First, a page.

Halliday & Matthiessen (2014: 213):
All figures consist of a process unfolding through time and of participants being directly involved in this process in some way; and in addition there may be circumstances of time, space, cause, manner or one of a few other types. These circumstances are not directly involved in the process; rather they are attendant on it.

Wednesday, 8 November 2017

The Clause Chunks The Flow Of Events Into Quanta Of Change

Halliday & Matthiessen (2014: 213):
Our most powerful impression of experience is that it consists of a flow of events, or ‘goings–on’. This flow of events is chunked into quanta of change by the grammar of the clause: each quantum of change is modelled as a figure — a figure of happening, doing, sensing, saying, being or having. … All such figures are sorted out in the grammar of the clause. … The grammatical system by which this is achieved is that of transitivity.  The system of transitivity provides the lexicogrammatical resources for construing a quantum of change in the flow of events as a figure – as a configuration of elements centred on a process. Processes are construed into a manageable set of process types. Each process type constitutes a distinct model or schema for construing a particular domain of experience as a figure of a particular kind …

Tuesday, 7 November 2017

The Experiential Line Of Clause Organisation

Halliday & Matthiessen (2014: 212):
… experientially, the clause construes a quantum of change as a figure, or configuration of a process, participants involved in it and any attendant circumstances.

Monday, 6 November 2017

Theme Vs Mood Element

Halliday & Matthiessen (2014: 206):
Unlike the Theme, which — while it is itself a property of the clause — carries forward the development of the text as a whole, the Mood element has little significance beyond the immediate sequence of clauses in which it occurs. It tends to be the overall organisation of the text that determines the choice of Theme in any particular clause, or that determines at least the general pattern of thematic choices; whereas there may be no general pattern in the choice of Subject, but only a specific propositional basis for each exchange. … Nevertheless, the ongoing selection of Subjects by a speaker or writer does give a characteristic flavour to a piece of discourse.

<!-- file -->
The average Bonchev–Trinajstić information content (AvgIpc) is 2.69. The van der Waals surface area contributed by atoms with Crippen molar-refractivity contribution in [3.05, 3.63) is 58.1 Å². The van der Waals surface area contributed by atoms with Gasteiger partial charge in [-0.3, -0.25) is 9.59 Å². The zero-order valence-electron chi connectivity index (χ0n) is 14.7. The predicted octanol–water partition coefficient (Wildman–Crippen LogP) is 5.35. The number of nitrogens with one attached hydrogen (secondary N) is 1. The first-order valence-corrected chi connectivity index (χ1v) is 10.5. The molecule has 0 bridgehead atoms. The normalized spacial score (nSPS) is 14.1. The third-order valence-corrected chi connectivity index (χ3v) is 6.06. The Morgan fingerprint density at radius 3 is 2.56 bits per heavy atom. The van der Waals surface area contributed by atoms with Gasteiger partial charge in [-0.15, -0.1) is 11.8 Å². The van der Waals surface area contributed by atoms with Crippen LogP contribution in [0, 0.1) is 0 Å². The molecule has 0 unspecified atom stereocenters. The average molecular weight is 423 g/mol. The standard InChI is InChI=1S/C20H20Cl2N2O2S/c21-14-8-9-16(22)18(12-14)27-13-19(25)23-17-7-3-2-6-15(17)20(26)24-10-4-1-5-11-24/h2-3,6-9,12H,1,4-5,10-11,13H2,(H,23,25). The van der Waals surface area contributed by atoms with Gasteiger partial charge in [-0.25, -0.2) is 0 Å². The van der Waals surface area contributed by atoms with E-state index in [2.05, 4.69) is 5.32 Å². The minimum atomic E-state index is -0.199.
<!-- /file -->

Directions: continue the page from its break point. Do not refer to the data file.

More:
Sunday, 5 November 2017

Embedded Clauses & Clauses Functioning As Modalities

Halliday & Matthiessen (2014: 206):
… these do not function as propositions or proposals — they play no part in the structure of the interaction.

Saturday, 4 November 2017

Postposed Subject Vs Predicated Theme

Halliday & Matthiessen (2014: 199):
In Theme predication, the final clause is a relative clause functioning as Post-modifier to the it (where it means ‘the thing that’, ‘the time that/when’ and so on). The clause as postposed Subject, on the other hand, is a fact clause … and it is related to the it by apposition (paratactic elaboration).
… a clause with predicated Theme always has the verb be, and has a non-predicated agnate … A clause with postposed Subject has no such agnate form; moreover such clauses are not restricted to the verb be. Being facts they typically occur in clauses where the proposition has an interpersonal loading; for example, a Complement expressing modality or comment (it is possible/unfortunate that …), or a Predicator expressing affection or cognition (it worries/puzzles me that …).

Friday, 3 November 2017

Embedded Clause As Postposed Subject

Halliday & Matthiessen (2014: 198):
In many instances an embedded clause functioning as Subject appears at the end of the clause in which it is embedded, with an anticipatory it occurring in the normal Subject position, as in it’s no use crying over spilt milk. In such cases there will be a marked variant with the clause Subject at the beginning: crying over spilt milk is no use.

Thursday, 2 November 2017

Continuatives As Minor Clauses: Backchannelling

Halliday & Matthiessen (2014: 196-7):
There is one other element that occurs in major clauses but which can also function on its own in dialogue. This is a textual element – the Continuative, which is used to indicate how the clause relates to the preceding move in a dialogue: well, oh, yes, no, and so on.  Such items can also function on their own in dialogue, indicating that the listener is tracking the current speaker’s contribution. This has been called ‘backchannelling’ … Such minor clauses include yes, mmh, aha, sure.  They do not constitute a turn in their own right; rather they serve to ensure the continuity of the interaction by supporting the current speaker’s turn … In face-to-face conversation, they may of course be accompanied — or even replaced — by other, ‘paralinguistic’, indicators such as nodding.

Blogger Comment:

Note that a function of so-called High Rising Terminal tone is clearly to ‘demand’ the polarity supplied by ‘backchannelling’.

Wednesday, 1 November 2017

Vocatives In Major Clauses

Halliday & Matthiessen (2014: 196):
When a vocative functions within a major clause, it is fairly ‘loosely’ integrated: it falls outside the Mood + Residue structure.